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Jump for joy! National Popcorn Day is Sunday

Not even the Popcorn Board knows why National Popcorn Day falls on January 19.

Butter and garlic, anyone? National Popcorn Day is Sunday.
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Maybe it’s something to do with the NFL playoffs or hockey season.

Doesn’t matter. Job One is to promote popcorn.

Indians invented popcorn

No one knows how people first discovered that certain strains of corn pop when heated, but as soon as they knew, they added to their own mythology to explain why it happens.

Some Native Americans still believe that a spirit lives inside each kernel of popcorn and that as the kernel is heated, the spirit grows angry and burst out of its home and into the air.

Most food historians stand silent on the little angry spirits, but they do contend that the first use of wild corn was for popping.

Indigenous to Peru, popcorn – momochitl or pisancalla – is one of the oldest forms of cultivated corn, dating back to about 4,700 BC.

The Aztecs used popcorn in religious ceremonies to decorate headdresses, necklaces and temple statues, including those Tlaloc, the god of rain and fertility.

In North America, the oldest specimens or popcorn, found in New Mexico, date from 3,600 BC.

It is known that the Pilgrims and their Indians ate popcorn at the first Thanksgiving in 1621.

Popcorn bar trivia

What would National Popcorn Day be without a little bar trivia?

Take some time to study up before you head for your favorite watering hole to celebrate:

  • The scientific name for popcorn is Zea mays everta. It is maize, which like corn is a grass.
  • Popcorn is the only species of corn that can be popped.
  • Popcorn is a whole grain.
  • Each kernel of popcorn contains a droplet of water that turns to steam when it’s heated to 212 F° and pops the hull open with it reaches 347 F°.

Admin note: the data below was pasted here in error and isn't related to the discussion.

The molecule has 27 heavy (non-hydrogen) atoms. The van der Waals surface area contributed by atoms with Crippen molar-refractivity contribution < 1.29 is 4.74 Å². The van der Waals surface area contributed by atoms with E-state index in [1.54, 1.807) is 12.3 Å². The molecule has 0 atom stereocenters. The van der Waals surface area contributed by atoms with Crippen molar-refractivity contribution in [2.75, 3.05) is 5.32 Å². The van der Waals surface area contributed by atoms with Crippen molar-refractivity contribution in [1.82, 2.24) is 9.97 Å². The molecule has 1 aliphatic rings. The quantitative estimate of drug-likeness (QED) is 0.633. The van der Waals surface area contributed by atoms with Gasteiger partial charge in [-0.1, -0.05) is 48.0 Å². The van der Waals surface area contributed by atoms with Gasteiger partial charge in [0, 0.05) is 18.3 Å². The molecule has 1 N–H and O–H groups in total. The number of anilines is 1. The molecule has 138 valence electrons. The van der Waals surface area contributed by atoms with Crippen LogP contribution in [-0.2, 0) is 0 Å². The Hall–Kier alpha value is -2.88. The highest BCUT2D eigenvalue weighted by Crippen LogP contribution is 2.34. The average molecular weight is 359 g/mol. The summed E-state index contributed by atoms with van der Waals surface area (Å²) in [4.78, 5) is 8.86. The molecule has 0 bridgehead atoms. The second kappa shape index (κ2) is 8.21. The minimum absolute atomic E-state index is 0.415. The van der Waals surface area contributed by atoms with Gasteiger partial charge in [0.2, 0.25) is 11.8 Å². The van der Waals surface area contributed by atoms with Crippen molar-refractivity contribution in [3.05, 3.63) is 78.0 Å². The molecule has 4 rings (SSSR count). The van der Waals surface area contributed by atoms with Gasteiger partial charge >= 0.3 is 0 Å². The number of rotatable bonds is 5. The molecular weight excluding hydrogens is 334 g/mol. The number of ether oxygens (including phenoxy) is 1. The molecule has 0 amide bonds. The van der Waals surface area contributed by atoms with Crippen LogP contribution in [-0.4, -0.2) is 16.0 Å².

• The pressure inside a hot kernel of popcorn reaches about 135 pounds per square inch before it pops.
  • A popped kernel of popcorn is 40-50 times bigger than its original size.
  • Popcorn is naturally low in fat and calories, contains fiber, providing roughage the body needs in the daily diet and has no artificial additives or preservatives, and is sugar-free.
  • According to the most recent data available (from 2007), popcorn is grown in 29 US states on 968 farms. Popcorn production totaled 860.9 million pounds.
  • Americans today consume 16 billion quarts of popped popcorn each year. The average American eats about 51 quarts.
  • Microwave popcorn -- the very first use of microwave heating in the 1940s – accounted for $240 million in annual US popcorn sales by the 1990s.
  • During WW II, Percy Spencer of Raytheon Manufacturing Corporation figured out how to mass produce magnetrons, the thing that makes microwaves work, and began research on developing ovens using popcorn in his experiments.
  • Charles Cretors, founder of C. Cretors and Company in Chicago, introduced the world's first mobile popcorn machine at the World's Columbian Exposition in Chicago in 1893. It weighed about 450 pounds, light enough to be pulled by hand or on a small cart “to any picnic ground, fair, political rally, etc.”

About the Popcorn Board

A non-profit established by an Act of Congress in April 1998 and funded by US popcorn processors, the Popcorn Board works to raise awareness about popcorn – a truly American national commodity.

The Popcorn Board promotes popcorn as a versatile, whole-grain snack through research and marketing.

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OFFICIAL BIO: K Truitt is a second-generation, native Floridian born in Jacksonville. Truitt worked in public higher education for 25 years and knows newspaper publishing, printing and graphic design. Contact: kt.4examiner@yahoo.com